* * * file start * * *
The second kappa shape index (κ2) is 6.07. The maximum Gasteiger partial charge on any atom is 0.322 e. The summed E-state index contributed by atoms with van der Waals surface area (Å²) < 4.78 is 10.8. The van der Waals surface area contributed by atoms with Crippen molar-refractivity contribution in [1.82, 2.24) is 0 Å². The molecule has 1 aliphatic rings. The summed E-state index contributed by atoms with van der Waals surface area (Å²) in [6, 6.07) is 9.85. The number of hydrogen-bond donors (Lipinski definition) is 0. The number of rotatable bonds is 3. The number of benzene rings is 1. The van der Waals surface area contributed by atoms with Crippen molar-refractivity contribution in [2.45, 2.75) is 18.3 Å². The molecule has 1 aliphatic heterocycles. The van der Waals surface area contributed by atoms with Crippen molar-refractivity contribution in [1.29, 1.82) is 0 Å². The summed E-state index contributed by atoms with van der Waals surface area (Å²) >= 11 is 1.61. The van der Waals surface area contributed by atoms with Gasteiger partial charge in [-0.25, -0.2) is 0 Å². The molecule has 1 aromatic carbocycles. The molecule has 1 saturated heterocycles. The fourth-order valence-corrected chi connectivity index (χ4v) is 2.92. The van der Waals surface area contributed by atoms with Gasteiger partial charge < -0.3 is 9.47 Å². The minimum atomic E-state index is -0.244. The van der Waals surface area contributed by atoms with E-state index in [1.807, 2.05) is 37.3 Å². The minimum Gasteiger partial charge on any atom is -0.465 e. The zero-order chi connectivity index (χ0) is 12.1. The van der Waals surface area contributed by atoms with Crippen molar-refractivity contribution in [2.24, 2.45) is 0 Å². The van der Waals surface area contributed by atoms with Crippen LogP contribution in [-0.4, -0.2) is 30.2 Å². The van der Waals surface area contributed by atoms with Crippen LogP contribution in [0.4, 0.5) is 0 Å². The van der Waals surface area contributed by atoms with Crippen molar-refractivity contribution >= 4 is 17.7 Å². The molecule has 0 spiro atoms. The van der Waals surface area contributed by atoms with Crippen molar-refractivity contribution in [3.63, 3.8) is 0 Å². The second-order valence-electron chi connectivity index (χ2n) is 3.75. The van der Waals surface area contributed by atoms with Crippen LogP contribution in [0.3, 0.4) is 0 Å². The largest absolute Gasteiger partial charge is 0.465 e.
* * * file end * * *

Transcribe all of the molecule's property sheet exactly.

The second kappa shape index (κ2) is 6.07. The maximum Gasteiger partial charge on any atom is 0.322 e. The summed E-state index contributed by atoms with van der Waals surface area (Å²) < 4.78 is 10.8. The van der Waals surface area contributed by atoms with Crippen molar-refractivity contribution in [1.82, 2.24) is 0 Å². The molecule has 1 aliphatic rings. The summed E-state index contributed by atoms with van der Waals surface area (Å²) in [6, 6.07) is 9.85. The number of hydrogen-bond donors (Lipinski definition) is 0. The number of rotatable bonds is 3. The number of benzene rings is 1. The van der Waals surface area contributed by atoms with Crippen molar-refractivity contribution in [2.45, 2.75) is 18.3 Å². The molecule has 1 aliphatic heterocycles. The van der Waals surface area contributed by atoms with Crippen molar-refractivity contribution in [1.29, 1.82) is 0 Å². The summed E-state index contributed by atoms with van der Waals surface area (Å²) >= 11 is 1.61. The van der Waals surface area contributed by atoms with Gasteiger partial charge in [-0.25, -0.2) is 0 Å². The molecule has 1 aromatic carbocycles. The molecule has 1 saturated heterocycles. The fourth-order valence-corrected chi connectivity index (χ4v) is 2.92. The van der Waals surface area contributed by atoms with Gasteiger partial charge < -0.3 is 9.47 Å². The minimum atomic E-state index is -0.244. The van der Waals surface area contributed by atoms with E-state index in [1.807, 2.05) is 37.3 Å². The minimum Gasteiger partial charge on any atom is -0.465 e. The zero-order chi connectivity index (χ0) is 12.1. The van der Waals surface area contributed by atoms with Crippen molar-refractivity contribution in [2.24, 2.45) is 0 Å². The van der Waals surface area contributed by atoms with Crippen LogP contribution in [-0.4, -0.2) is 30.2 Å². The van der Waals surface area contributed by atoms with Crippen LogP contribution in [0.4, 0.5) is 0 Å². The van der Waals surface area contributed by atoms with Crippen molar-refractivity contribution >= 4 is 17.7 Å². The molecule has 0 spiro atoms. The van der Waals surface area contributed by atoms with Crippen molar-refractivity contribution in [3.63, 3.8) is 0 Å². The second-order valence-electron chi connectivity index (χ2n) is 3.75. The van der Waals surface area contributed by atoms with Crippen LogP contribution in [0.3, 0.4) is 0 Å². The largest absolute Gasteiger partial charge is 0.465 e.